The U.S. Attorney's Office disclosed this week that Caledonia County State's Attorney's Office is reconsidering its earlier decision to bring no state criminal charges in the O'Hagan slaying.
"Because the government advises that State authorities are now in a position to bring charges concerning the homicide, the government is now limiting its request to this court regarding sentencing," Kirby noted.
State's Attorney Lisa Warren continued Wednesday not to respond to phone messages left by the Burlington Free Press about the federal disclosure that her office is considering taking action in the criminal case. Her chief deputy, Kirk Williams, who has been working closely with Vermont State Police on the O'Hagan case, referred questions to his boss.
Warren told her local newspaper, The Caledonian-Record, that she could not comment on the case.
"It's still an ongoing criminal investigation," the newspaper quoted the elected prosecutor as saying.
Norrie is one of three related Sheffield men who have been linked to O'Hagan's slaying, federal court records show, but nobody has been charged by state prosecutors. Norrie, 23, his cousin Richard Fletcher, 27, and his brother Keith J. Baird, 32, all are in state or federal custody on various unrelated charges.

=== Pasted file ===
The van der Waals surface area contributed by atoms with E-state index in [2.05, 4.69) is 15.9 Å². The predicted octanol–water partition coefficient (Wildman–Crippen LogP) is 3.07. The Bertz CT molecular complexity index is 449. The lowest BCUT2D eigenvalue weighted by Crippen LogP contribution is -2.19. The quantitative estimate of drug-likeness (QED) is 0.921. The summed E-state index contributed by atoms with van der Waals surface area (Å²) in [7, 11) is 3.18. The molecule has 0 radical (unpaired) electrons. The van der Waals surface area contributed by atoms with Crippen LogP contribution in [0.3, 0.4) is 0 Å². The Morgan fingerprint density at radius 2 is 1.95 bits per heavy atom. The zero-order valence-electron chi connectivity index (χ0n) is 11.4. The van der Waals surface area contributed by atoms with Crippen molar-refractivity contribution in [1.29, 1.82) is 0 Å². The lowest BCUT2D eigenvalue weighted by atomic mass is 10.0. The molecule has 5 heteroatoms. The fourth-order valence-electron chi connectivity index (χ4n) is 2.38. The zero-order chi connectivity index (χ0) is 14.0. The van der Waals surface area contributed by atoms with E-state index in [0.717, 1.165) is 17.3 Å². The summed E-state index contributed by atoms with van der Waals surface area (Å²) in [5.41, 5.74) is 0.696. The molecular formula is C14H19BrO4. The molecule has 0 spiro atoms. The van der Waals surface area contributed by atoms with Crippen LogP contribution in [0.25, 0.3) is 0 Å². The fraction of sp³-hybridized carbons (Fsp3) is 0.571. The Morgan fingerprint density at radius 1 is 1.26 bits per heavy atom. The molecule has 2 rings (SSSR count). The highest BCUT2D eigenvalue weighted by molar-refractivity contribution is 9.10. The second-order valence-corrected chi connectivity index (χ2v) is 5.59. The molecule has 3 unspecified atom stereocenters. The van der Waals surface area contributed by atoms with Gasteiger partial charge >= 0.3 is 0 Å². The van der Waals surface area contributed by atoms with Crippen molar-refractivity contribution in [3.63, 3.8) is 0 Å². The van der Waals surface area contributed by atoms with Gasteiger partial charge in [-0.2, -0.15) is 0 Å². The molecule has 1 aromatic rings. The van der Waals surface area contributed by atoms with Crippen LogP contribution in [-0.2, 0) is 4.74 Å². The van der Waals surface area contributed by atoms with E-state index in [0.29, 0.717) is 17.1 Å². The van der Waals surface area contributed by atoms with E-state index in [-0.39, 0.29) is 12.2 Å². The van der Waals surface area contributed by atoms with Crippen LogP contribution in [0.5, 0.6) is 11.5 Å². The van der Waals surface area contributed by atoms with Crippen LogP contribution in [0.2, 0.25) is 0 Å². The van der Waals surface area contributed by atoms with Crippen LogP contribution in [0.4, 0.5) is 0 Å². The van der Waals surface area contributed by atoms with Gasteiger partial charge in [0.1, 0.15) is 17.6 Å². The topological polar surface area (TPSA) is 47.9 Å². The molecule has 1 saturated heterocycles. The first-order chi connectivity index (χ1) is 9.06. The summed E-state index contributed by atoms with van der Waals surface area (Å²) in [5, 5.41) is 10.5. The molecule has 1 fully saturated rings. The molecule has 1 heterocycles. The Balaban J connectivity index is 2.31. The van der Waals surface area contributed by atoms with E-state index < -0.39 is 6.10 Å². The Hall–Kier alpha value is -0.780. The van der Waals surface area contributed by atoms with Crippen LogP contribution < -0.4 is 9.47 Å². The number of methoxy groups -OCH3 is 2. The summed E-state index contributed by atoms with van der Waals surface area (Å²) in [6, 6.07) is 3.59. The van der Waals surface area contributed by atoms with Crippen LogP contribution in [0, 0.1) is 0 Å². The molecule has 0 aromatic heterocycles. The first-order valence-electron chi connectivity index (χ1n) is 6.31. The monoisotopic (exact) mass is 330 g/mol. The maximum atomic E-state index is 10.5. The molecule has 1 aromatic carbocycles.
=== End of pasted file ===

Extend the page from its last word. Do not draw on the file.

Kirby wrote that Chief U.S. District Judge Christina Reiss should focus at Norrie's sentencing only on the two criminal charges his client admitted to in June.
Kirby had written earlier that he was expecting the government to ask for a 20-year sentence, in part because of the O'Hagan homicide. The government this week said it wants Norrie to spend 6Â½ years in prison, a term at the high end of the federal sentencing guidelines.
Kirby argued that, based on evidence he has been provided in the O'Hagan killing, he believes it is impossible for state prosecutors to say with certainty which of three men pulled the trigger. He said the prosecution is saying only that Norrie "participated" in the events of the night.
The defense lawyer wrote that he was given no access to the state's homicide file until Oct. 8, and there was insufficient time to review the five or six large boxes, a computer system that contains 800 reports and some recorded testimony.
Kirby, a former U.S. attorney for Vermont, said a three-month delay in the sentencing would give him time to review the investigation if the homicide is going to be mentioned.
Norrie pleaded guilty in June in U.S. District Court in Rutland to possession of a stolen Rough Rider .22 handgun and possession of a firearm by a drug user in October 2009.
Assistant U.S. Attorney Joe Perella said Norrie, while on release for state felony larceny charges, stole the .22 caliber revolver from his father in Sheffield and sold it a man who later used it to rob a McDonald's employee who was making a night bank deposit.